Remember Grandma’s corner cabinet filled with a lifetime of treasures? Here’s a modern take on that old-fashioned display method.
Floating shelves like these are simple, cheap, quick to make and free up valuable floorspace.
Installed in a corner they also have the bonus of using wasted space and can be put up in any room, as the size and number are easily adjusted.These shelves are just triangles cut from 16mm thick MDF using a jigsaw. They sit on supports with mitred ends to fit in the corners, cut from pine moulding using a handsaw.
The shelf supports are secured into the wall studs while the shelves are attached with adhesive and nails.
Secure to the wall
We used a stud finder to locate the wall studs then installed four shelves, starting 600mm from the floor with a spacing of 400mm in between to maintain an open, uncluttered look.
For extra storage, five shelves positioned at 300mm spacings can also be installed.
For a neat flush fit it’s important to check the adjacent walls are square to one another using a builder’s square before cutting out the shelves.
If the walls are out of square, mark and cut out a cardboard template for the shelves, then check the fit is correct. To cut out the shelves transfer the template to the MDF.
Finding wall studs
Corner studs are easy to find so attaching at that point will be easy, but the next stud may be a little too far away to suit the supports. If that’s the case, secure the shelf support at the outer end using a plasterboard gravity toggle.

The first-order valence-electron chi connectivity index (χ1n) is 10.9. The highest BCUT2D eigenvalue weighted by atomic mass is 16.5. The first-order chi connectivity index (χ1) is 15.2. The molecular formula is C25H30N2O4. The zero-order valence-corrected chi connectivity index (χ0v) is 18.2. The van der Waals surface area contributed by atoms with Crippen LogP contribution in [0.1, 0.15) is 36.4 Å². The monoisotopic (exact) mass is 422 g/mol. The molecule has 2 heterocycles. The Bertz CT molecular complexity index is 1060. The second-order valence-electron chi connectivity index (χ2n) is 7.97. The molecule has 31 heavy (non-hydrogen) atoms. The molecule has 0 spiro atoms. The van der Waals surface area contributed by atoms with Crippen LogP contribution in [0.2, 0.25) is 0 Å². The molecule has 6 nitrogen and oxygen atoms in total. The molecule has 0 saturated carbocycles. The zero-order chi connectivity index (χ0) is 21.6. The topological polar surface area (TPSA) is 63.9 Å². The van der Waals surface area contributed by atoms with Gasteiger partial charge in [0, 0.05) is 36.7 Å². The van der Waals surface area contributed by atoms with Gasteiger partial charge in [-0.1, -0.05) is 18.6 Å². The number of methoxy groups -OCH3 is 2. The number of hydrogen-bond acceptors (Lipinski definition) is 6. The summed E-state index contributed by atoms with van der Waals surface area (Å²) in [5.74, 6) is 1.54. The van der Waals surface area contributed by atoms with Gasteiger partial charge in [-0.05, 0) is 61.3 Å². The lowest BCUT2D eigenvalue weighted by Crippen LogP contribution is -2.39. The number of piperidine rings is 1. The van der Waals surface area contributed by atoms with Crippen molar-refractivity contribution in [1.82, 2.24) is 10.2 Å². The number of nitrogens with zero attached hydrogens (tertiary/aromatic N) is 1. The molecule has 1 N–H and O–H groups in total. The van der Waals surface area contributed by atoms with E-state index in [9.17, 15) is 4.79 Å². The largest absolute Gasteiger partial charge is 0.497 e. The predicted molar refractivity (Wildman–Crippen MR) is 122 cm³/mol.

Drill a 10mm hole through the plasterboard then pass the machine screw through the batten and wind it into the toggle head. Insert the toggle through the plasterboard, pull back and tighten the screw with a screwdriver.
Mark a diagonal cut line across two 600mm squares of MDF and cut triangles using a jigsaw and a sharp timber blade. Round over all cut edges with 180 grit abrasive paper.
Use a mitre box and handsaw to cut eight 500mm shelf supports with a 45° angle on one end and a 45° mitre on the other. Sand all cut edges and apply two coats of acrylic paint.
Apply at least two coats of semi gloss acrylic to the shelves using a small roller, leaving it to dry between coats. Paint the underside of the shelves and the front edges.
In the corner, mark the support positions, starting 600mm off the floor then spaced at 400mm for three more. Use a spirit level to extend 500mm long lines across the walls.
Check the mitre joints, use a spirit level to position the supports, securing to the wall studs with 50mm x 2.0mm bullethead nails. Punch in the nail heads and cover with timber filler.
Run a bead of PVA adhesive along the top of the supports. Starting at the base, position each shelf and secure with 30 x 1.6mm bullethead nails on both sides spaced at 150mm centres.